President Donald Trump sat down with Face the Nation moderator Margaret Brennan for a wide-ranging interview broadcast on Super Bowl Sunday. The president discussed his showdown with House Speaker Nancy Pelosi, the congressional effort to find a compromise on border security, and the 2020 Democratic field.
Portions of the interview will air during Face the Nation at 10:30 a.m. ET and at 3:30 p.m. ET during the Super Bowl pregame show. For preview clips and information about how to watch it online, click here.
The nearly hour-long interview took place in the Blue Room of the White House. What is the significance of that room?
Here’s what you need to know.
The Oval Space Has Been Designated as the Blue Room Since 1837 & Incorporates French Empire Design Elements
The Blue Room looks out over the South Lawn of the White House. As you can see in the video embedded above, the room provides beautiful views of the Washington Monument and the Capitol building. It is located in the center of the State Floor of the White House and measures about 40 by 30 feet.
President James Monroe redesigned the room after the War of 1812 was over. (The White House was burned in 1814 by British troops). He decided to use a French Empire style, which has remained constant into the present day. As explained by the White House Museum, several of the items in the room have been there since 1817. That includes the “marble-top center table” and the French chandelier “made of gilded-wood and cut glass, encircled with acanthus leaves.”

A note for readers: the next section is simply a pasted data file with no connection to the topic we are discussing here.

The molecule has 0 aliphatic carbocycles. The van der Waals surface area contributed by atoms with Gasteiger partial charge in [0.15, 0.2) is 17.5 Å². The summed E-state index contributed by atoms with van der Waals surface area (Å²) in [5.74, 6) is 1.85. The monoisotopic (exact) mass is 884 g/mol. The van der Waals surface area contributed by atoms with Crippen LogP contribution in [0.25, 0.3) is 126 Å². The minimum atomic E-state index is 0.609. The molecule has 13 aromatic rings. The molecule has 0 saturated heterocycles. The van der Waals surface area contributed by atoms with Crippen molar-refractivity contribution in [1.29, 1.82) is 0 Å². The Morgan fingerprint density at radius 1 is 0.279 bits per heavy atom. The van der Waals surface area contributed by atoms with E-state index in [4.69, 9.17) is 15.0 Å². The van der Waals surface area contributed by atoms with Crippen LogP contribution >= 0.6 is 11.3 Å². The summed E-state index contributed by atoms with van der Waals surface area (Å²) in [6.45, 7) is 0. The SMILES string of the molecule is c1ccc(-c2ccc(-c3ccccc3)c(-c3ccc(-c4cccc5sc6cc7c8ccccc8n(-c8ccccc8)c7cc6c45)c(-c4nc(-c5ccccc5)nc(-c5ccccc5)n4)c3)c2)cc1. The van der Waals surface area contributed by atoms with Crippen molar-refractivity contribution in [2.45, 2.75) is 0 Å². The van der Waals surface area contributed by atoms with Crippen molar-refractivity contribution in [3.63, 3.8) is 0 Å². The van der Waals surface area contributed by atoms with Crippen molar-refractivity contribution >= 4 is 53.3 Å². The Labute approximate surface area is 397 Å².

The room had a red theme during the John Quincy Adams administration, and President Andrew Jackson had made it green, according to the White House Historical Association. In 1837, President Martin Van Buren changed it up. He chose blue drapes and carpet and added blue upholstery to the furniture.
The Blue Room has been updated over the years but has maintained the color scheme and the French style.
President Grover Cleveland Got Married in the Blue Room in 1886
President Grover Cleveland is still the only commander-in-chief to get married while in office. He tied the knot with Frances Folsom on June 2, 1886. The ceremony took place in the Blue Room.
President Cleveland was 49 at the time and his bride was 21. Details about Folsom’s wedding gown were of supreme interest to the public. The White House Historical Association explained the dress had been described as “elegant and charming” and that it was made of satin, silk, and muslin. The gown was decorated with orange blossoms, a style which had been made popular by Queen Victoria. The veil was six feet long. It’s believed that French designer Maison Worth made the dress.
The Blue Room is Typically Used to Receive Guests Including Heads of State; It is Also the Home of the White House Christmas Tree
President Thomas Jefferson used the oval-shaped room to receive guests, according to the White House Historical Association. That tradition has continued into the present day. Presidents have been known to invite visiting heads of state, congressional leaders and national groups for meetings in the Blue Room.
The Blue Room is also the festive center of the holiday season. The children of President William Howard Taft first placed the Christmas tree in the Blue Room in 1912. Prior to that year, the Christmas tree had typically been put in the Yellow Room.